By an easy transition from one insubstantial image to another, 'Air' back to 'a certain Slant of light,' the concluding stanza returns to the surface level of the winter afternoon. As the sun drops toward the horizon just before setting, 'the Landscape listens' in apprehension that the very light which makes it exist as a landscape is about to be extinguished; 'Shadows,' which are about to run out to infinity in length and merge with each other in breadth until all is shadow, 'hold their breath.' This is the effect created by the slanting light 'When it comes.' Of course no such things happen in nature, and it would be pathetic fallacy to pretend they did. The light does not inflict this suffering nor is the landscape the victim. Instead, these are just images of despair. /218/ 

From Emily Dickinson: An Interpretive Biography (Cambridge, Mass.: The Belknap Press of Harvard University, 1955), pp. 189-190.

Donald E. Thackrey: On 258 ("There's a certain Slant of light")

One of the very best lyric poems which Emily Dickinson wrote, it seems to me, is ["There's a certain Slant of light"]. . . . /76/

This poem is frequently found in anthologies of American poetry but has seldom been discussed, as far as I know. Perhaps the explanation is to be found in the poem itself, which is unquestionably beautiful in its sound, and striking in its imagery, yet resists definition in terms of a logical, comprehensive statement. This poem, certainly, is one of those rare poems which are experienced, never completely understood. It seems to me impossible to read the lines without feeling a tragic, serene emotion which must be akin to the melancholy about which Keats writes. Emily Dickinson's poem is much less specific than the "Ode on Melancholy" in describing the nature of the emotion, but her poem captures and transmits the experience itself.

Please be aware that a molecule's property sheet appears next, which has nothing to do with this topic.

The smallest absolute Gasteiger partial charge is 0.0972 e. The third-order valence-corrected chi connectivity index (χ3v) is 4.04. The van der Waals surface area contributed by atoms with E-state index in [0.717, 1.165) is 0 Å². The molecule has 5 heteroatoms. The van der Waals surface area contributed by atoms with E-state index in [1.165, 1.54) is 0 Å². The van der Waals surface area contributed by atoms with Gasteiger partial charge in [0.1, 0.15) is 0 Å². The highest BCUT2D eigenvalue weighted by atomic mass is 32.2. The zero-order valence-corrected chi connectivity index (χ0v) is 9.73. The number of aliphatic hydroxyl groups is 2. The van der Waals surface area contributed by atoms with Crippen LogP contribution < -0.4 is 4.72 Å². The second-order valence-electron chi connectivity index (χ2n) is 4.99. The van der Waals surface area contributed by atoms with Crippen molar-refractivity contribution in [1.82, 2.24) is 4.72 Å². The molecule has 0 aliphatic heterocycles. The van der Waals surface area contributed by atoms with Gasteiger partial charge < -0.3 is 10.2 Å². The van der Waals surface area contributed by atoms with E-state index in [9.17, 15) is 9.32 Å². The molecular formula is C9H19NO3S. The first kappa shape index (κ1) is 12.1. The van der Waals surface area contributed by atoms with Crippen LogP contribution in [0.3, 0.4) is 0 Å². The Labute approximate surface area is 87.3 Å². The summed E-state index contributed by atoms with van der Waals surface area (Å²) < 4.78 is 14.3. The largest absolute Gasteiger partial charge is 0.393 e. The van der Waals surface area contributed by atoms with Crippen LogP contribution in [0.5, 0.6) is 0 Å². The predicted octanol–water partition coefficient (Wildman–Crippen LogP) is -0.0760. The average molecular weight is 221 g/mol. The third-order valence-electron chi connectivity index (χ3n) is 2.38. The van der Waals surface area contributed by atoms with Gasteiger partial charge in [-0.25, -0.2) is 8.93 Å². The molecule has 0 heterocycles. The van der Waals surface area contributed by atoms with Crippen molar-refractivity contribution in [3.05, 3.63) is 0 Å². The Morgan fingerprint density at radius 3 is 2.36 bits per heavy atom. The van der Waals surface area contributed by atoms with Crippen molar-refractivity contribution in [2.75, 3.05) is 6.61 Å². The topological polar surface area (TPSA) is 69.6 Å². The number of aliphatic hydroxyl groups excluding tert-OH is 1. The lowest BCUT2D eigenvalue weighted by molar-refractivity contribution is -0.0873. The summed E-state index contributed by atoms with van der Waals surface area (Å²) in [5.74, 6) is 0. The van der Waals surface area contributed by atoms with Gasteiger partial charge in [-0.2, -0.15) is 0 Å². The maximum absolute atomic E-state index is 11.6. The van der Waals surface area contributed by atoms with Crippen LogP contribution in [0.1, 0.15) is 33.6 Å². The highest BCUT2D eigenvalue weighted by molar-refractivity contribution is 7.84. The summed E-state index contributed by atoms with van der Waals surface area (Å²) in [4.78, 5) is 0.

In regard to the poem's meaning, one finds himself perplexed at first. The poet experiences a profound affliction in the presence of something normally regarded as cheerful—a ray of light. If, however, one remembers the mystical approach which characterizes much of Emily Dickinson's writing, the poem assumes a new meaning. This is not a mystical poem, but it derives its ethereal quality from the influence of the mystical aspect of Emily, Dickinson's viewpoint. Light, itself a characteristic mystical symbol of the Divine, and perhaps also the natural splendor of the world which the light reveals and enhances in its afternoon, fading glow, strikes Emily Dickinson with the irresistible force of an Eternal Power. Not mere speculation is stimulated; an emotional ecstasy of such intensity that it is an affliction possesses her. Furthermore, it is an imperial affliction sent us of the air. It is again the mystical concept of the worthiness of painful ecstasy to promote the complete fulfillment of one's nature. No other education is comparable; only the experiencing of "despair" sets the enduring "seal" upon the soul. One recalls that beauty and truth, alike in their effect, are for her the agents of supreme human fulfillment and are accompanied by the complex sensations indescribable except in such paradoxical terms as rapturous pain. The slant of light, its illumination epitomizing the glorious sublimity of nature, would symbolize for Emily Dickinson the ultimate realization of truth and beauty. The immensity of light's compass, the intangibility of its substance, the mystery of its origin, the all-pervasive immediacy of its /77/ presence would create in her the sudden awareness of her own relationship to the natural world and yet of the inevitable change of this relationship at death. The awareness that she must cease to see the light gives her present vision its searing acuteness. . . .